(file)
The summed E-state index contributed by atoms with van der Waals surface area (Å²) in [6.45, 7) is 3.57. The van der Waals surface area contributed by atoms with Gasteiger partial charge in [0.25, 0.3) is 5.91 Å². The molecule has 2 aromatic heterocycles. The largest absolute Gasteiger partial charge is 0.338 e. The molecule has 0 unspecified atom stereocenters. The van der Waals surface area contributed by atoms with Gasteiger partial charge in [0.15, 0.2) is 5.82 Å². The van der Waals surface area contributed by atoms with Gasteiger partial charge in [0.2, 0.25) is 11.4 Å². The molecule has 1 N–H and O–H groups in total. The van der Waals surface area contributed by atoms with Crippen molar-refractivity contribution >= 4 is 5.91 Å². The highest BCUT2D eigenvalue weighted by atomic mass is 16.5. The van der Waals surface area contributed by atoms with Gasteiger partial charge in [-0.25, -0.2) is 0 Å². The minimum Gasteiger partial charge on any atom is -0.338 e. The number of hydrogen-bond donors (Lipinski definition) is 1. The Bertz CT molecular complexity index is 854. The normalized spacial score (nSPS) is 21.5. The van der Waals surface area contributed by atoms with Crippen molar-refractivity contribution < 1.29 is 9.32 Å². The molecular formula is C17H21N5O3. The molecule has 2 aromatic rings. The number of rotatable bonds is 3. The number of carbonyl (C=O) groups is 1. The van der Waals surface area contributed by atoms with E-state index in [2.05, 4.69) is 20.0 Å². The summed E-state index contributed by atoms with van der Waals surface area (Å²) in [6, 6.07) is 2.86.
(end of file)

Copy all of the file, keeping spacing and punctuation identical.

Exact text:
The summed E-state index contributed by atoms with van der Waals surface area (Å²) in [6.45, 7) is 3.57. The van der Waals surface area contributed by atoms with Gasteiger partial charge in [0.25, 0.3) is 5.91 Å². The molecule has 2 aromatic heterocycles. The largest absolute Gasteiger partial charge is 0.338 e. The molecule has 0 unspecified atom stereocenters. The van der Waals surface area contributed by atoms with Gasteiger partial charge in [0.15, 0.2) is 5.82 Å². The van der Waals surface area contributed by atoms with Gasteiger partial charge in [0.2, 0.25) is 11.4 Å². The molecule has 1 N–H and O–H groups in total. The van der Waals surface area contributed by atoms with Crippen molar-refractivity contribution >= 4 is 5.91 Å². The highest BCUT2D eigenvalue weighted by atomic mass is 16.5. The van der Waals surface area contributed by atoms with Gasteiger partial charge in [-0.25, -0.2) is 0 Å². The minimum Gasteiger partial charge on any atom is -0.338 e. The number of hydrogen-bond donors (Lipinski definition) is 1. The Bertz CT molecular complexity index is 854. The normalized spacial score (nSPS) is 21.5. The van der Waals surface area contributed by atoms with Crippen molar-refractivity contribution < 1.29 is 9.32 Å². The molecular formula is C17H21N5O3. The molecule has 2 aromatic rings. The number of rotatable bonds is 3. The number of carbonyl (C=O) groups is 1. The van der Waals surface area contributed by atoms with E-state index in [2.05, 4.69) is 20.0 Å². The summed E-state index contributed by atoms with van der Waals surface area (Å²) in [6, 6.07) is 2.86.